Parul is a 31-year-old mother of three in Patuakhali, Bangladesh. The statistic itself doesn’t sound too shocking until you learn that her eldest child is 18 years old, meaning Parul became a mother at 13 after she was married at 12.
Child marriage is not uncommon in Bangladesh. In fact, 64% of all women aged 20-24 were married before the age of 18, according to Plan International.
After being a young child bride herself, Parul is working to make sure girls like her two daughters stay in school through graduation before getting married.
But Parul doesn’t want that to happen to her daughters. Her oldest daughter, Razia (18) is about to graduate from high school and is not married. Though the trend against child marriage is increasing, three of Razia’s close friends have already married; one was married at 17 years of age and two were married at 16.
Parul says it has not been difficult for her to keep her daughter out of a child marriage because she has become so against it. Though her daughter has had several suitors, Parul just says no.
“There is such great hardship with child marriage,” Parul said. “I didn’t realize it at the time, but I do now.”
She credits Food for the Hungry (FH) with a major part of this realization.
“An FH community worker taught against child marriage in a savings group,” Parul said. “Child marriage does not allow a girl to be self-sufficient. If she can get a job and learn to be independent, she can gain an identity. If she gets married young, she will have to stay home and take care of her husband and her house.”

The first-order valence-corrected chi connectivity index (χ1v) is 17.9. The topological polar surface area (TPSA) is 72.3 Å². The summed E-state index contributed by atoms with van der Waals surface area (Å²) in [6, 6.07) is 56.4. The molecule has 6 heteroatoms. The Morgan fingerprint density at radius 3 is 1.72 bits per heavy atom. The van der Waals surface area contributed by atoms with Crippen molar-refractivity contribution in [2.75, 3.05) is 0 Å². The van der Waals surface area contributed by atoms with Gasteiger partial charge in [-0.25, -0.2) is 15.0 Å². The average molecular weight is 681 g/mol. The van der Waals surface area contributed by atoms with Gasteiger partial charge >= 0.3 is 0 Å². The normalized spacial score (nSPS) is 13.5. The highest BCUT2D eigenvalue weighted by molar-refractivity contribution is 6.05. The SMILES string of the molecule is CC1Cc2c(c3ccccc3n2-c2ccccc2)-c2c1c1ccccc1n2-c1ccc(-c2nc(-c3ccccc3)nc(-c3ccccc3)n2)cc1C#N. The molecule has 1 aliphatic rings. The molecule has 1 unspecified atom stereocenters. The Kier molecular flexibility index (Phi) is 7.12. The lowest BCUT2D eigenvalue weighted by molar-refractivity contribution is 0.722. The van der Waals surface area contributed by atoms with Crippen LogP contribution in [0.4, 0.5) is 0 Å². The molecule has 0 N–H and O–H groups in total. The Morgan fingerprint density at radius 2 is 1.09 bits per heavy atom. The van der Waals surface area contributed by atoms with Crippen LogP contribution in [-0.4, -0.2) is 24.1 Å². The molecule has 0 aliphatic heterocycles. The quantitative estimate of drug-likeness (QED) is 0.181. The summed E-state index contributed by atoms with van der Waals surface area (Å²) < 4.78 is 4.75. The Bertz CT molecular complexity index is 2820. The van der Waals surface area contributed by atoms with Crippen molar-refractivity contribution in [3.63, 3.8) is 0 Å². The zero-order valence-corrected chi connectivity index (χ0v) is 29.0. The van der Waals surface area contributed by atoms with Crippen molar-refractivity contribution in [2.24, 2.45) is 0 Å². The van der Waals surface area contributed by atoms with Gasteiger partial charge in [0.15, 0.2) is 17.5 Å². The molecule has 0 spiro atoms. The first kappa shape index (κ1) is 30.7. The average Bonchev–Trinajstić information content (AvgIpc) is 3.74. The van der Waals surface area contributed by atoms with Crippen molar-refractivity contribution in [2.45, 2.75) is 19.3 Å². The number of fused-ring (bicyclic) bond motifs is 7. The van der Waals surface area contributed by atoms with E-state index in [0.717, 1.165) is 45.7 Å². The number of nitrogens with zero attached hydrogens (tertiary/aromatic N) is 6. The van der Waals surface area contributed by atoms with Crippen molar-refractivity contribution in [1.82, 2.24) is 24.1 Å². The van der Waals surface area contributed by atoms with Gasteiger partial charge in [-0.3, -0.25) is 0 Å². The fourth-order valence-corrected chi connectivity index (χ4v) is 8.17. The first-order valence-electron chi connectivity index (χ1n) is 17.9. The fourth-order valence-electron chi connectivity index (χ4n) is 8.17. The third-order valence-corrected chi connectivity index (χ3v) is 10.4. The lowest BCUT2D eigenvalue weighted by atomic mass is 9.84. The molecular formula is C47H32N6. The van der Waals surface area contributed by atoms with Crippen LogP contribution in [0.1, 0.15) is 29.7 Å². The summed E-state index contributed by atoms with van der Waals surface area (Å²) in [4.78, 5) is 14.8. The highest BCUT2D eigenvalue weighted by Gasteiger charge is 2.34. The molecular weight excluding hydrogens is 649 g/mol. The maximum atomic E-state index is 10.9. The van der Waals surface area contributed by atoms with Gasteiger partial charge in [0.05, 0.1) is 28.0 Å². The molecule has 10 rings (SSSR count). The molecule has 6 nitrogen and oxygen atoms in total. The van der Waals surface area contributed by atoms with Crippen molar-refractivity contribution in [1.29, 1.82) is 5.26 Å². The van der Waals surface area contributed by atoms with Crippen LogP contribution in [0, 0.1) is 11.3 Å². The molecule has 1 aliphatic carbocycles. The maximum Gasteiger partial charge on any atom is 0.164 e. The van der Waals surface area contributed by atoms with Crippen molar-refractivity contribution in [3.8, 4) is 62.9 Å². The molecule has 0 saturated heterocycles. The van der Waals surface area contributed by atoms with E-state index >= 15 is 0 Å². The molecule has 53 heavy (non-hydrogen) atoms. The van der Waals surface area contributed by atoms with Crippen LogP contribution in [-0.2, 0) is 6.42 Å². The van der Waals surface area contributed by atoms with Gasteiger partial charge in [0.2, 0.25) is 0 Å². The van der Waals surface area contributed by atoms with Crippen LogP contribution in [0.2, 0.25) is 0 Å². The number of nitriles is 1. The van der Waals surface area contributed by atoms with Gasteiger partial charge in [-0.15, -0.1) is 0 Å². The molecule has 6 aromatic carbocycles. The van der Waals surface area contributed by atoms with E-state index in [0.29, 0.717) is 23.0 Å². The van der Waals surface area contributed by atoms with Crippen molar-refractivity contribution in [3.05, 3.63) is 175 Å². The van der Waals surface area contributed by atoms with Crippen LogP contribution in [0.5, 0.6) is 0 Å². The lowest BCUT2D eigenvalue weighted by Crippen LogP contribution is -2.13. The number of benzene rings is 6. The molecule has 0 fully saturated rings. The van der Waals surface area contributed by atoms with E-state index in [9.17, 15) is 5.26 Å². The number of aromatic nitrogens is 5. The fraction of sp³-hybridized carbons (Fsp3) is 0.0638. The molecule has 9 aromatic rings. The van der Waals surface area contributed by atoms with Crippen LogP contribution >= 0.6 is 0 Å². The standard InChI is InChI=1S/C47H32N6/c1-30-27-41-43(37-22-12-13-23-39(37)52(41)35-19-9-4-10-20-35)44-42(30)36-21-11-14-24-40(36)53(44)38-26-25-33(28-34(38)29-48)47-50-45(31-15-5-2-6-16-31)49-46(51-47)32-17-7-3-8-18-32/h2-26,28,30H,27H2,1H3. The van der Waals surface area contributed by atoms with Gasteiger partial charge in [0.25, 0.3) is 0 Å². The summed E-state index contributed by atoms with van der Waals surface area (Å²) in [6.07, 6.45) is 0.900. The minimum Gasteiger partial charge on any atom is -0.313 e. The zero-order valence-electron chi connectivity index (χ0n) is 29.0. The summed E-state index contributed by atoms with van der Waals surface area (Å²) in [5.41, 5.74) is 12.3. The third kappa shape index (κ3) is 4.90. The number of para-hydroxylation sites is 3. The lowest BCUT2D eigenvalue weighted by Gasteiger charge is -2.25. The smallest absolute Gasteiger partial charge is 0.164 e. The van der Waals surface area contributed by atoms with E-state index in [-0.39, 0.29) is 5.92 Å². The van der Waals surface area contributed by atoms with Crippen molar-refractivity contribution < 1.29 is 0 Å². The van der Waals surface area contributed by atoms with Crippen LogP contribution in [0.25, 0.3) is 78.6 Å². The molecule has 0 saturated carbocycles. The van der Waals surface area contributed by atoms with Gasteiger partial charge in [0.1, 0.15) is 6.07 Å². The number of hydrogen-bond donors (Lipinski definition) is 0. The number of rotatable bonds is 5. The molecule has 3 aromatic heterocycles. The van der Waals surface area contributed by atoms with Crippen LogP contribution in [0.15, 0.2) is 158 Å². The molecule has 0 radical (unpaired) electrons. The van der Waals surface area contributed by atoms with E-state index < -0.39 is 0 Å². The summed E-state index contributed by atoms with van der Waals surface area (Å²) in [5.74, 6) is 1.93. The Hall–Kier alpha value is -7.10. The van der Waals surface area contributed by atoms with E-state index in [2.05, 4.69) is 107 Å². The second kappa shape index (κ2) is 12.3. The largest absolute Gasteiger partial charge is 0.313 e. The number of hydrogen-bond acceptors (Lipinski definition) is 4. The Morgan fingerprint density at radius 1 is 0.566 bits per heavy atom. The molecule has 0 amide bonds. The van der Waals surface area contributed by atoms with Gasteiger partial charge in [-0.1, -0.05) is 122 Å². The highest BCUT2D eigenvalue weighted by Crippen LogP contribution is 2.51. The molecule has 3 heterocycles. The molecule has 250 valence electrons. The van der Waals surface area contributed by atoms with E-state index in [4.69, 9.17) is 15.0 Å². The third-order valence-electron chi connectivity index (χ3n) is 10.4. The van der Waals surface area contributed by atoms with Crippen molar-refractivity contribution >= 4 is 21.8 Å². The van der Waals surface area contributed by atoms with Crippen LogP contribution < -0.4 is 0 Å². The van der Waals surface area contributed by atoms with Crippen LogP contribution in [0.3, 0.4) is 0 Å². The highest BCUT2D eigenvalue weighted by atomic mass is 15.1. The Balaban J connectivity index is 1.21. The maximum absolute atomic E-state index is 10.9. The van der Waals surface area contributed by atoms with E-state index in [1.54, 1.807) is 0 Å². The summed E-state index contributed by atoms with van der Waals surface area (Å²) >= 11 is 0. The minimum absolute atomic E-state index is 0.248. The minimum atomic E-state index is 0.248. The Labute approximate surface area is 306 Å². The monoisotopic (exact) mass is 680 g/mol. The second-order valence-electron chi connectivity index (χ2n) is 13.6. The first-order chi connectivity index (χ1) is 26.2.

A large key to FH’s teaching against child marriage focuses on the importance of education. Parul even attempted to regain an education when her daughter was in grade 5, since Parul was forced to drop out of school when she got married. However, it was too difficult for her to go to school with all of her familial responsibilities.
Razia wants to be a nurse and that dream has kept her in school and out of an early childhood marriage.
“Girls need to go to school before they get married,” Parul said. “Education is very important.”
Now, her daughter Razia wants to become a nurse.
“They do not have a health worker in my community and people have to go into the city if they need medical help,” Razia said. “There is a great need here and I would like to meet it.”
Nursing is not a popular field in Bangladesh. However, Razia cares more about benefiting her community. It is this dream that has kept her in school.
Razia tries to help her 13-year-old sister by encouraging her to focus on getting an education too.
“I ask her what her dream is,” Razia said. “She says she wants to be a journalist. Then I ask her to focus on her dream so that she can achieve it.”
Razia knows that if her sister can focus her attention on achieving her dreams, she will be less tempted to get married young.
Razia (left) with her mother, Parul outside of their home in Patuakhali, Bangladesh.
“I want my friends to stand on their feet first before getting married,” Razia said.
Razia has proven to be a great success story from FH’s values training.
“I tell my daughter that life will be hard, but if you are educated and independent, you can get through,” Parul said.
Find out how to help more women like Parul and Razia here.